‘They Lend Their Skills When Needed’
United Hatzalah’s “Ten Kavod” program sends fully trained medical volunteers to visit elderly patients, many of whom live on their own. The volunteers provide them with free medical checkups and companionship. Sometimes, as in Yehuda’s case, the volunteers do even more, providing the extra level of care and compassion.
Shmuel Agassi, an EMT and volunteer from Kfar Saba, visits Yehuda and Tova weekly, and was instrumental in making the trip a reality.
Together with Nitzan Raich, chapter head of United Hatzalah in Kfar Saba, Agassi reached out to volunteers who used their contacts to find a yacht large enough for Yehuda and a captain willing to assist. It took only a few hours to find the right vessel and the right person; yacht captain and United Hatzalah volunteer EMT Tzvika Sperling performed the necessary safety checks to ensure that Yehuda (and his bed), as well as his family, would be able to sail on his yacht safely.
“Our mission is to help the elderly in the city as much as possible with whatever they need,” said Raich. “For some of our patients, we perform electrical repairs in their homes or do other odd jobs around the house—anything that they need help with. We have volunteers who are electricians and others who are handymen. They each lend their skills when needed. Some of our patients don’t have much money, so we help them obtain basic groceries from volunteers who are food suppliers and store owners. Yehuda needs a different type of help.”
‘Supporting a Hero’
Raich said that in Yehuda’s case, the team is providing support to a hero who sometimes feels that he has lost his ability to do the things that brought him joy.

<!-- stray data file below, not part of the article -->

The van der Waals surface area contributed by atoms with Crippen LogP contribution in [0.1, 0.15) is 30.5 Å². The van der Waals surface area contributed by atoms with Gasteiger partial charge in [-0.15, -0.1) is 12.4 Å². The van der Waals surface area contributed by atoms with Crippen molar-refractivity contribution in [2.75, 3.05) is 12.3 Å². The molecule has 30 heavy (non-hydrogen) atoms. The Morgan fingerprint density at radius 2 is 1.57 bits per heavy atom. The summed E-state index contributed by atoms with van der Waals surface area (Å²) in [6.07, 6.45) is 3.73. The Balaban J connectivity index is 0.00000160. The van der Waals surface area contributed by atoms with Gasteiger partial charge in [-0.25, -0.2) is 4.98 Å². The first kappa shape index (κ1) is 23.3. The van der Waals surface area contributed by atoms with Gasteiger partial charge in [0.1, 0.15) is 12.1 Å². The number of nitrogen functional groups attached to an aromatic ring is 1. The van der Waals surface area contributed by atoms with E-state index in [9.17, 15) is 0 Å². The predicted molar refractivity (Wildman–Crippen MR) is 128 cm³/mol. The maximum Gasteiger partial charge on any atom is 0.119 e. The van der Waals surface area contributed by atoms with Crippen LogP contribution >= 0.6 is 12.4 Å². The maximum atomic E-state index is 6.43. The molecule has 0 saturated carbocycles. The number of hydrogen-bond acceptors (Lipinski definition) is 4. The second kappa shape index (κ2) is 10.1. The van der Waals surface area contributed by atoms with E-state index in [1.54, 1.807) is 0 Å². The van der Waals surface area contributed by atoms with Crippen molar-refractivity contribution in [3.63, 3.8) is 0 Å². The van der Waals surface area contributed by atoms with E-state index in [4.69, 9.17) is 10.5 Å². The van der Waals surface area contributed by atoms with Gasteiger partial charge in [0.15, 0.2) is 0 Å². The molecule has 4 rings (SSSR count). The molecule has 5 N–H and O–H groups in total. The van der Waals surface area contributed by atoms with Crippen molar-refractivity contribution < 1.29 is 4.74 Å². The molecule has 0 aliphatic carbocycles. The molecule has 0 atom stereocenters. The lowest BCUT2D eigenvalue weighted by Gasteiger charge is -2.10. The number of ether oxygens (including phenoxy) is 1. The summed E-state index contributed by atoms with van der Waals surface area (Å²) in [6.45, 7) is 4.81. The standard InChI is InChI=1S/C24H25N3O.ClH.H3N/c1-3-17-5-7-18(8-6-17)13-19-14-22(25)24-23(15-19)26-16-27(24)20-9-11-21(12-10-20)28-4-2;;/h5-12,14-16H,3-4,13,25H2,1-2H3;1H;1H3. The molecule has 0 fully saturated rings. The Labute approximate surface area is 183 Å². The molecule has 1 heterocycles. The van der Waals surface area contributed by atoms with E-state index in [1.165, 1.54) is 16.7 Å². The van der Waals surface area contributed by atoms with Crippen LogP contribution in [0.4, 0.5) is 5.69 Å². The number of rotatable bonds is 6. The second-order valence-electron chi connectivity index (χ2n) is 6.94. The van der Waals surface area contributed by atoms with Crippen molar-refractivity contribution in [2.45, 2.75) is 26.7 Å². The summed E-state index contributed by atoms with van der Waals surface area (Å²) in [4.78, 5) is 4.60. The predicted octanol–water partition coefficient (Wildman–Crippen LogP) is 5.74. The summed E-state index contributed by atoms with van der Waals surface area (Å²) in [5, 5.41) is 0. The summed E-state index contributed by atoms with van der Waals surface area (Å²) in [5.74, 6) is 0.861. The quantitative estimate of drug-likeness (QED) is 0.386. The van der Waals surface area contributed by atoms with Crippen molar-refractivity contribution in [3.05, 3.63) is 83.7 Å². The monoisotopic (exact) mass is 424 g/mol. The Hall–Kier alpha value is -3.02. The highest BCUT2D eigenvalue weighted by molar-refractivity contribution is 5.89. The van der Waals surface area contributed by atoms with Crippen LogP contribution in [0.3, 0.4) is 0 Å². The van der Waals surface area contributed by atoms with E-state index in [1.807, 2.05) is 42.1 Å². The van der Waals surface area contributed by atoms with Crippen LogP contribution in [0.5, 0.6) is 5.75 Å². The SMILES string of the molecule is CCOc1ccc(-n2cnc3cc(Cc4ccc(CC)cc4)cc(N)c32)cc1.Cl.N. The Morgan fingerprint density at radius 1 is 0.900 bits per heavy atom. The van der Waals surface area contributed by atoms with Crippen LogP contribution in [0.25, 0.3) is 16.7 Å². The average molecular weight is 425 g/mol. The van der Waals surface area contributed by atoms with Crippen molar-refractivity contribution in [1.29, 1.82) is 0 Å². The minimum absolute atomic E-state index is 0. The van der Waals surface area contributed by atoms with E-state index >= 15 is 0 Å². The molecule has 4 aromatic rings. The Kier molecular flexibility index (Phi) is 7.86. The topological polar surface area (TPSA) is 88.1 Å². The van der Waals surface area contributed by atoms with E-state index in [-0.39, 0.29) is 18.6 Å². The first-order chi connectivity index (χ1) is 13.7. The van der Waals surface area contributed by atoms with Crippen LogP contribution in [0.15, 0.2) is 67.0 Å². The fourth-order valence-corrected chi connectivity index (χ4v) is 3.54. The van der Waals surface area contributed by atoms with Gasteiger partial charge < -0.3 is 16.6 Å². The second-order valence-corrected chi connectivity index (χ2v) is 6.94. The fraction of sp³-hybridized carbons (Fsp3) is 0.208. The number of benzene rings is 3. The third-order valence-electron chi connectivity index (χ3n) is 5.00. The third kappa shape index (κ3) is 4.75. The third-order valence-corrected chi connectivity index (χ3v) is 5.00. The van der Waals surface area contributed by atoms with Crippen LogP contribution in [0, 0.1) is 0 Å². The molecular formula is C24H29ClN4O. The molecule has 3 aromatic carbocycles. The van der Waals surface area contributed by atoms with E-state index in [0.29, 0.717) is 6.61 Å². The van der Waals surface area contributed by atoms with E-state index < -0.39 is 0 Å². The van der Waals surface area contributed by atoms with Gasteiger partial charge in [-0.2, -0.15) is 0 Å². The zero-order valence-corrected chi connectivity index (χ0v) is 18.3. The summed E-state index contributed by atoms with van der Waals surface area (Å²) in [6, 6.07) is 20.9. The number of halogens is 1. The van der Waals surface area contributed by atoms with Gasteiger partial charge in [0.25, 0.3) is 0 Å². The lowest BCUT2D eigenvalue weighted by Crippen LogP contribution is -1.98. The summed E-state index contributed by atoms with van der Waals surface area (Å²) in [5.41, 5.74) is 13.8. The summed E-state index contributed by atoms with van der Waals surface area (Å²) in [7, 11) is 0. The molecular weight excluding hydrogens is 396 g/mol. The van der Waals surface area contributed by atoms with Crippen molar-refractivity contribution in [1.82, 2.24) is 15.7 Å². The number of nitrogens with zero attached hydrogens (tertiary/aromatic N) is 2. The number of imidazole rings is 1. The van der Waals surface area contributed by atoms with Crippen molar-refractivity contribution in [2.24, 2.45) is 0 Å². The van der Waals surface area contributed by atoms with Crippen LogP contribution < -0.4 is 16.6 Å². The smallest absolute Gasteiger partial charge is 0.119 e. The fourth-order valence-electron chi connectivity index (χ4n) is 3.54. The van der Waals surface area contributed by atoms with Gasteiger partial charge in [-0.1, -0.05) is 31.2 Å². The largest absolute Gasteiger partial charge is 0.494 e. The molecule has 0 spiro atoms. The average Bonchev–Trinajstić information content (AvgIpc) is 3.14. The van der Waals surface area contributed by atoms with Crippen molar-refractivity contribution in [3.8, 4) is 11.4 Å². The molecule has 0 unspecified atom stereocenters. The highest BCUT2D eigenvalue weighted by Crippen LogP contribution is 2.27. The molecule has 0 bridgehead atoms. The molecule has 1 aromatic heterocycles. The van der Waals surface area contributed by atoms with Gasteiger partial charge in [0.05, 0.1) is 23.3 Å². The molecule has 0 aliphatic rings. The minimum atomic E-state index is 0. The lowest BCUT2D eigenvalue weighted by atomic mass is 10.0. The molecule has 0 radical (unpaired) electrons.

“Yehuda is a person who has given a lot to society, to our community, to the country in his service in the IDF and to his family. He has been through it all and survived it all. He loves his country and has even given a lot to us—the volunteers who help him.”
Raich acknowledged that preparing for the boat trip took more than two weeks of solid logistical work, “but we made it happen for Yehuda. He is a very special man, and everyone knows him and loves him, so all of our volunteers were happy to help.”
The three-hour trip was chaperoned by a fully equipped ambulance team on the boat, plus another team at the dock that transported Yehuda from his home to the marina and back. The boat was outfitted with special equipment that so that Yehuda could enjoy the trip from the deck while safely secured in his bed. “The joy that showed on his face was something that I will never forget,” said Sperling.
At the end of the day, Yehuda said to the volunteers: “Today was a compensation.”
“Compensation for what?” they asked.
“Compensation for the tragedy that I suffered through. You volunteers and what you do for me are a shining light amid an otherwise dark existence,” he said. “This boat ride for me was the greatest kindness that you could do. There are not enough words to thank you.”